Developing a Strategy for Web DevelopmentDecember 28, 2018
What we cover: Why Developing a Strategy for a Web Development Project is crucial for its success.
All too commonly, many businesses commission a website to be built before articulating a clear strategy. They approach a web development firm with a clear set of specifications in mind, often based on some other site they have seen. Overcome with bells, whistles and other fancy features, they come to the web firm, and say, “see all these cool features on (competitor’s) website? I want that” without being able to explain specifically why they want them beyond the fact that they are shiny.
Many web development firms will happily take on the job as the client presented it to them, and simply create everything exactly as the client requested. A set statement of work is created, with clear timelines, the job is completed, the client has a site, the agency gets paid, everyone is happy…. for now.
However a month later, the client realizes that nothing is happening with their site. They got everything they paid for, but customers are not appearing, or there is no engagement on the site. The stats show that people visit the site, but then leave after clicking on a page or two. All of those great features that were created are being left unused. Worse, maybe the project went way over budget and consumers hate their site and start complaining about it publicly (which, as we all know, is extremely common).
How did this happen?
The project was begun without without any clearly defined strategy. The client knew what it thought it wanted, but was likely unclear to the development firm, or even themselves, to what it is that they wanted to achieve. They said they wanted a site. They got a site.
In most cases, there are a set of needs or desires driving a company or organization, but these may not be clearly explained (or even fully understood) by the client. They may want to sell their products directly to the consumer or client, or to engage their users, but may be unclear as to how to do it. Many companies or organizations want to provide a service, without establishing a clear path toward achieving that goal. While there may have been a “strategy” (lower case) for how the site would be built, there was no “Strategy” (upper-case) for what it is they wanted to achieve.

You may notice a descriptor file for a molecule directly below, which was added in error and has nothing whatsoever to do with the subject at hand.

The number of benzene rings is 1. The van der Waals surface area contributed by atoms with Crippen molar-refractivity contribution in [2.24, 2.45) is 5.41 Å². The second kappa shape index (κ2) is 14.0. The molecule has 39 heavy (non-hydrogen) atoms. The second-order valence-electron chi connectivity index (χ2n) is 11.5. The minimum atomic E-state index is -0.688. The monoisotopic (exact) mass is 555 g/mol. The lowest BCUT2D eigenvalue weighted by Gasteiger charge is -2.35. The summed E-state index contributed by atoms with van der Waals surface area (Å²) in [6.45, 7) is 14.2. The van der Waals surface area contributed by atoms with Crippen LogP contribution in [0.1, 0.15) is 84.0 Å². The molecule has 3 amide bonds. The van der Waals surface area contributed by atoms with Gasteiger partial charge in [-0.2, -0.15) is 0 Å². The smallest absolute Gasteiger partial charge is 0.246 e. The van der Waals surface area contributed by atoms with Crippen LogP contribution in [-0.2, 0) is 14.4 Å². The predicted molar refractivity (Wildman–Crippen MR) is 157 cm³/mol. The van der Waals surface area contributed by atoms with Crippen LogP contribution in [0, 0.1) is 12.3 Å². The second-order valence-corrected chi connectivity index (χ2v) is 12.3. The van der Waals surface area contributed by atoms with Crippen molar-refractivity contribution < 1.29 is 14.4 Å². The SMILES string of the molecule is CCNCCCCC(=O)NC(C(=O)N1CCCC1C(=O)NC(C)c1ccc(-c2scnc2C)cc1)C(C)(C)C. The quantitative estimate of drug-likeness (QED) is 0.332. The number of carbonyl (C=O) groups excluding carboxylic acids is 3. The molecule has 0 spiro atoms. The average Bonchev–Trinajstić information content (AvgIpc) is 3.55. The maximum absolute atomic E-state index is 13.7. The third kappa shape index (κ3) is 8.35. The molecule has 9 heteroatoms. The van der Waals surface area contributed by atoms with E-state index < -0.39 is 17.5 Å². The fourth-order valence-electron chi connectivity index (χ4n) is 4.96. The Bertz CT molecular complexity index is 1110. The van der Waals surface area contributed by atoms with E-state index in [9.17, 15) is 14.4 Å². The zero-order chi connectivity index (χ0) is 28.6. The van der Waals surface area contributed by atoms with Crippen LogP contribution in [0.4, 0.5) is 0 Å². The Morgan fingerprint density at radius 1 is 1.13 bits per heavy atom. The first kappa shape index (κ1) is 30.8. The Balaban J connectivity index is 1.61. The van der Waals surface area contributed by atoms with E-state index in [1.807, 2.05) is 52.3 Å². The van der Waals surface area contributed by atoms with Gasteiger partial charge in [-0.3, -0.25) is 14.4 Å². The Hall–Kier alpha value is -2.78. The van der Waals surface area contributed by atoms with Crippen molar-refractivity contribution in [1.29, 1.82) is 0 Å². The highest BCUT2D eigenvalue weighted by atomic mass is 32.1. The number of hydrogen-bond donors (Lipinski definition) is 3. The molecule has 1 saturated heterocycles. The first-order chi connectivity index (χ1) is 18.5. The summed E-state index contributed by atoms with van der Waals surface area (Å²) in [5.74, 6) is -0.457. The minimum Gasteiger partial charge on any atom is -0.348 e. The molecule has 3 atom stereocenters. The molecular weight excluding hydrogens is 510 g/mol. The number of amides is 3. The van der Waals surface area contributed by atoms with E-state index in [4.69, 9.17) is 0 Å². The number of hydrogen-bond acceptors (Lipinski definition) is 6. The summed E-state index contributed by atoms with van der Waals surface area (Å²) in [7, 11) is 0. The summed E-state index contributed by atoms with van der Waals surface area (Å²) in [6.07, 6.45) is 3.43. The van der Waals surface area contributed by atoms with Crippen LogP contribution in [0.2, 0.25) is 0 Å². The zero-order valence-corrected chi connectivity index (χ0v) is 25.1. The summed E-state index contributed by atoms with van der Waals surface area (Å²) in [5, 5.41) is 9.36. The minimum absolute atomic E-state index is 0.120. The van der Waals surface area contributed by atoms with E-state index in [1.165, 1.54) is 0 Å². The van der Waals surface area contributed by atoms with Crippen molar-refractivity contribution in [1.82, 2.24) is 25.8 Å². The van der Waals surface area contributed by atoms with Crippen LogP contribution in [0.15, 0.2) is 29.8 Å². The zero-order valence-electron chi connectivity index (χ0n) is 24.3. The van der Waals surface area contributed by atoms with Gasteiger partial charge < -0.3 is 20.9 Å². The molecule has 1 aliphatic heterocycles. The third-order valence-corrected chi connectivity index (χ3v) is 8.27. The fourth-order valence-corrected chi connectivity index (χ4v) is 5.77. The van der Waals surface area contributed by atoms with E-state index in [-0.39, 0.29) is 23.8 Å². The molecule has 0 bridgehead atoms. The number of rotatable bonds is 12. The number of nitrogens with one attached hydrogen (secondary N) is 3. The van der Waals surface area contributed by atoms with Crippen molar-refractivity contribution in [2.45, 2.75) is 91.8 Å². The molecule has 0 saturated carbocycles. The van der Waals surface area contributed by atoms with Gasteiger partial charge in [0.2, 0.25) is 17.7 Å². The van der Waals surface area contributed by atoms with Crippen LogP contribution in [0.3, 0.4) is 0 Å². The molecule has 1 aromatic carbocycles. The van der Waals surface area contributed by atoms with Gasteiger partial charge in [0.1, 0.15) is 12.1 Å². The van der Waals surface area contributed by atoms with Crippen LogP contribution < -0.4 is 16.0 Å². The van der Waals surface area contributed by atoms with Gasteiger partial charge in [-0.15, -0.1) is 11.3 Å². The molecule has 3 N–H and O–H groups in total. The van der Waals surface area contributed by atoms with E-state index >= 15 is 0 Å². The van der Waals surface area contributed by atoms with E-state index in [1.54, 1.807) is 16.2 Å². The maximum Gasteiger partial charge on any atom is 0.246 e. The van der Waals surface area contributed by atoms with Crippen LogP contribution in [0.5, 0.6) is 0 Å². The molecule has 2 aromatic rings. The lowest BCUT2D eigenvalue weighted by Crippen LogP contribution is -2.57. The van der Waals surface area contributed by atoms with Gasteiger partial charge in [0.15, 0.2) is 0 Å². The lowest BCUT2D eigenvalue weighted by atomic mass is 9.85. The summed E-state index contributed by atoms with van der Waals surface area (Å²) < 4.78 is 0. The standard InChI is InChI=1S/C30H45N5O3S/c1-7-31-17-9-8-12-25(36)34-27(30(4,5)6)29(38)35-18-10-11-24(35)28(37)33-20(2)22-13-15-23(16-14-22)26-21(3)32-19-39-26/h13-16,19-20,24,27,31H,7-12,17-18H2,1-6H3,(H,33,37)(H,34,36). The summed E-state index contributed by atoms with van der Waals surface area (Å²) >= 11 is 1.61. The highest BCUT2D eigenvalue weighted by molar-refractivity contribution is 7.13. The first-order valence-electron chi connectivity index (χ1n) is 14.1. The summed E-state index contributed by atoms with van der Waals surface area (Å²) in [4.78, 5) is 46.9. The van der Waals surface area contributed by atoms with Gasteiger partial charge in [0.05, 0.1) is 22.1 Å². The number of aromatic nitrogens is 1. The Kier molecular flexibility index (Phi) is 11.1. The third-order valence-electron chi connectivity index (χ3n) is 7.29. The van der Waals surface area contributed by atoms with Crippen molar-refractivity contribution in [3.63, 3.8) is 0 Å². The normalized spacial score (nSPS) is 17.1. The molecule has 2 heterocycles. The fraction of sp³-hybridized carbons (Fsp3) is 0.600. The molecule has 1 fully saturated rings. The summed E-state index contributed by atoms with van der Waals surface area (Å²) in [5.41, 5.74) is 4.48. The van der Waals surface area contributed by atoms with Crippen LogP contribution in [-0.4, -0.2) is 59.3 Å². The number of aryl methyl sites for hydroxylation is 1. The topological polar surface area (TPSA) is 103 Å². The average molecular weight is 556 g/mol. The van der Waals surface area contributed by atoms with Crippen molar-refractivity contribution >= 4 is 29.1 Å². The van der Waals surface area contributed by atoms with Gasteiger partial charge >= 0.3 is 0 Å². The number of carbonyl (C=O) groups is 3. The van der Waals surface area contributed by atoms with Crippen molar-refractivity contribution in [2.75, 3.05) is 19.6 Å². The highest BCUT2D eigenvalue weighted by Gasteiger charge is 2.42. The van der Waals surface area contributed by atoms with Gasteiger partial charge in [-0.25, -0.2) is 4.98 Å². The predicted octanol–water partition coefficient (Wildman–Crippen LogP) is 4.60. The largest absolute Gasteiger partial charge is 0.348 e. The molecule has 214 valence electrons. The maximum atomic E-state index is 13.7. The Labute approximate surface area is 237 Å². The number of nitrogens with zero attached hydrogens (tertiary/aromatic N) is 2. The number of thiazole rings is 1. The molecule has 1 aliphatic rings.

Without a clearly defined strategy, there are often no guideposts for identifying whether a feature is needed or not. In some cases a site can grow too large and it start to lose focus. In this situation, halfway through the design, the client suddenly sees another shiny feature on another site that they covet. The development team has no clear directions regarding priorities, so features C and D, or even feature X get added without thought of the overall goal. This is what is known as “scope creep.” With no clearly defined strategy and coordination between the client and the development firm, the project can become a Frankenstein’s monster, serving every purpose except the most important ones.
Professional development firms will typically use a method called the Software Development Life Cycle, or SDLC. There are many different methodologies that exist within SDLC. You may have heard of some of them: Agile, Waterfall, Rapid Application Deployment, and others. While there is a wide level of variability in these styles, they all include some common features.
The parts of SDLC include the following:
For the purpose of this article we will be focusing on the first two stages: “Planning” and “Defining,” and most importantly, the first. Many companies and firms only pay lip-service to this stage, and jump forward into the “defining” stage.
The “Defining” stage focuses on creating all of the specifications; it is a list of the requirements of the project. The result is a Software Requirement Specification, or SRS. As mentioned earlier, clients may show up at the development firm with a list of these all ready to go. Starting with phase 2 may seem like a good idea if serious research has been done before arriving at the firm, however, in reality it rarely works out well this way; so it is a good idea to start here.
The Importance of Strategy & Planning